Beautifying Your Rooftop Garden With Stone Planters

Minnesota is cold.

Freezing cold in fact. For practically six months out of the year we’re confined to indoor heated spaces and cars shuffling between heated locations as quickly as possible because it’s just downright cold.

By the time warm weather finally creeps in I’m waiting by the door with a fishing rod, a bike, a picnic basket—even a pair of rollerblades. I’m just desperate to spend time outdoors.

Last October, I noticed how horribly I was underutilizing my (rather dilapidated) rooftop deck. Not many apartment complexes in Minneapolis even have the potential for a rooftop deck for obvious reasons, but I’m one of the lucky few. It really needed a lot of work to get to the point of being a usable space, but I had all winter.

Stone Planters and Urns

I may have jumped ahead of the game a little, but I picked out stone urns for plants before actually buying the plants themselves.

Either way I found a great deal. I chose older looking urn to go with the old-world architectural style of my apartment building. I was worried about shipping time and safety, but my urns arrived unharmed and in enough time for me to enjoy them before the winter winds blew me back inside.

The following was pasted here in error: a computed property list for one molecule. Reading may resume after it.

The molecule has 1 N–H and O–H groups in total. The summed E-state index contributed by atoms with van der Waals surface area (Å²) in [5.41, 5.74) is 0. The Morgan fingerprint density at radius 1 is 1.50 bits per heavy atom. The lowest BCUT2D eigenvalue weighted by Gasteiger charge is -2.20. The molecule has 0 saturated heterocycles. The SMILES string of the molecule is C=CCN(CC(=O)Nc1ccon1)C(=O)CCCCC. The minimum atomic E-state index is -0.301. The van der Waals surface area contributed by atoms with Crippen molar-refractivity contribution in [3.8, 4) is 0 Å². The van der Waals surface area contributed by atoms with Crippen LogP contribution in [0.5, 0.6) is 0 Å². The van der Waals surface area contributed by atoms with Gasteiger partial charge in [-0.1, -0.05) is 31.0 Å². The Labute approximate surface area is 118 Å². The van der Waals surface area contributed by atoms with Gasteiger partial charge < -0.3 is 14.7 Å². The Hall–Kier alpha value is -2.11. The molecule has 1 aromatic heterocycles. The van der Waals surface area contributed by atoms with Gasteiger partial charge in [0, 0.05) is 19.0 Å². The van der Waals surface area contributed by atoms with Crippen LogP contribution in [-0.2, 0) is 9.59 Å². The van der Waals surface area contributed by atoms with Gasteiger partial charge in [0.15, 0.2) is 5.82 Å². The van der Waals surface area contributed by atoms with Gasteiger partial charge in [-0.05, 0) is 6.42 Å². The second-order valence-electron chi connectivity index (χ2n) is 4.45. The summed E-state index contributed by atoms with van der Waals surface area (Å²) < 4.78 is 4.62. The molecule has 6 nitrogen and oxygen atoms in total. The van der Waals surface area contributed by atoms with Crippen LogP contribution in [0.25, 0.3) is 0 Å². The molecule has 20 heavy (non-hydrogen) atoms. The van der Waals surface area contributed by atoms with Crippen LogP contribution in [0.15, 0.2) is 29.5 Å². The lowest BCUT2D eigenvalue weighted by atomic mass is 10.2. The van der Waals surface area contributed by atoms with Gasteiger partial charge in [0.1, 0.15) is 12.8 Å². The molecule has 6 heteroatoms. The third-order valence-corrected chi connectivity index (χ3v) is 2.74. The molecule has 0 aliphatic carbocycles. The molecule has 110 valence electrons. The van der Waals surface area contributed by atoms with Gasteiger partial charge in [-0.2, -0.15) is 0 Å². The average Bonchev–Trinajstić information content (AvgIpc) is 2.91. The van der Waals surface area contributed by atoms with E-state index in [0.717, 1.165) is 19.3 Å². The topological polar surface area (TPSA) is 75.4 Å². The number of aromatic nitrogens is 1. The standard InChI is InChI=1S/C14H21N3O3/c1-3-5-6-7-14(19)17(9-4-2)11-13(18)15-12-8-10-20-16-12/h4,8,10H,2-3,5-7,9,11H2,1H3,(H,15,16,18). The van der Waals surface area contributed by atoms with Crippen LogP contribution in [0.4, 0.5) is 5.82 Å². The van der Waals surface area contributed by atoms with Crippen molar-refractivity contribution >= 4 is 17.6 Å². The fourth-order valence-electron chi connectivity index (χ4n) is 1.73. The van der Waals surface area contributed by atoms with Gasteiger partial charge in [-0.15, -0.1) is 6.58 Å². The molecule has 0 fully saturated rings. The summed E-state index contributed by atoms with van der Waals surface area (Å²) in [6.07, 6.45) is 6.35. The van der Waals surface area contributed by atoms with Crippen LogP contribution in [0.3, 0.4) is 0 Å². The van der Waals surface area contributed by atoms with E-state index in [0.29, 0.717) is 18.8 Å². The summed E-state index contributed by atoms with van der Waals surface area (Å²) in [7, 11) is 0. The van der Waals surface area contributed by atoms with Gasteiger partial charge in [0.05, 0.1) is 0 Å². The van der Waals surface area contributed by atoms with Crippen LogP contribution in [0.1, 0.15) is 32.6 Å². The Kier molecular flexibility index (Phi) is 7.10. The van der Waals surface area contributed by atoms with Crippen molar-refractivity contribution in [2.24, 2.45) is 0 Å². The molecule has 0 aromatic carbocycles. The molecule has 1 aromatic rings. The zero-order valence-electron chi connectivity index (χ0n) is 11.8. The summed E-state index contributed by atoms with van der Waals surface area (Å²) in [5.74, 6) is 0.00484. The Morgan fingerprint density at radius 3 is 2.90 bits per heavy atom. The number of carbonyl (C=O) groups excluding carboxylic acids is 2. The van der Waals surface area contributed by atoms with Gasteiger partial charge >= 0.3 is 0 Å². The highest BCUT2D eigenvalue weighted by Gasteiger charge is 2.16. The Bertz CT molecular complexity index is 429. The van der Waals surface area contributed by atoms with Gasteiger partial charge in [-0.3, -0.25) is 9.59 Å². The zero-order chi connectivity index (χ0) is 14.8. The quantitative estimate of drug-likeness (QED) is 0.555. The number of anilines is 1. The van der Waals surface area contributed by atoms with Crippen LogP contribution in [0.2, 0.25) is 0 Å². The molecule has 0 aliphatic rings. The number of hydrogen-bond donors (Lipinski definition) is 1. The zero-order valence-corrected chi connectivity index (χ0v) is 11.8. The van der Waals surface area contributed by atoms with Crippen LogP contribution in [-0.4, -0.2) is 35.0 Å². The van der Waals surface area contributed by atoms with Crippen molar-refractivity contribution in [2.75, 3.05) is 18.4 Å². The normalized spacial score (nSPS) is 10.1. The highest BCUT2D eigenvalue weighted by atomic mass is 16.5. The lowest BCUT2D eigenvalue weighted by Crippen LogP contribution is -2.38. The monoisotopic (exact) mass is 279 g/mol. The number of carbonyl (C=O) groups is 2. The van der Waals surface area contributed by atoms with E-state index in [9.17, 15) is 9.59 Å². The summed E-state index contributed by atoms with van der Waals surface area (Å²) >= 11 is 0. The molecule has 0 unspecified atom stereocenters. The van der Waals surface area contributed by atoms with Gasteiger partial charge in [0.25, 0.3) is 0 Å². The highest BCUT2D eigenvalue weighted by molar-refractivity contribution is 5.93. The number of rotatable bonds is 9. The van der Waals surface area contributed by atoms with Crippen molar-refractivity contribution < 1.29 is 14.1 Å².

Plants and Flowers

Once the urns were on the way I picked up a few more stone planters from a local hardware store and started choosing plants. I don’t exactly have a green thumb so I asked the staff to point me in the direction of lower maintenance plants.

I used a little English Ivy to decorate a garden lattice against the biggest wall. In my urns I planted French hydrangeas, Rhododendrons, Gardenias and plenty of flowering shrubs for privacy.

I also added switchgrass to fill in the empty spots and gaps and make my patio feel like a total oasis.

The Result

I now have a place to relax for the few months that Minneapolis isn’t miserably cold. The urns and plants add great ambiance while the mini-bar adds hours of fun and relaxation.

Fiberglass Planters

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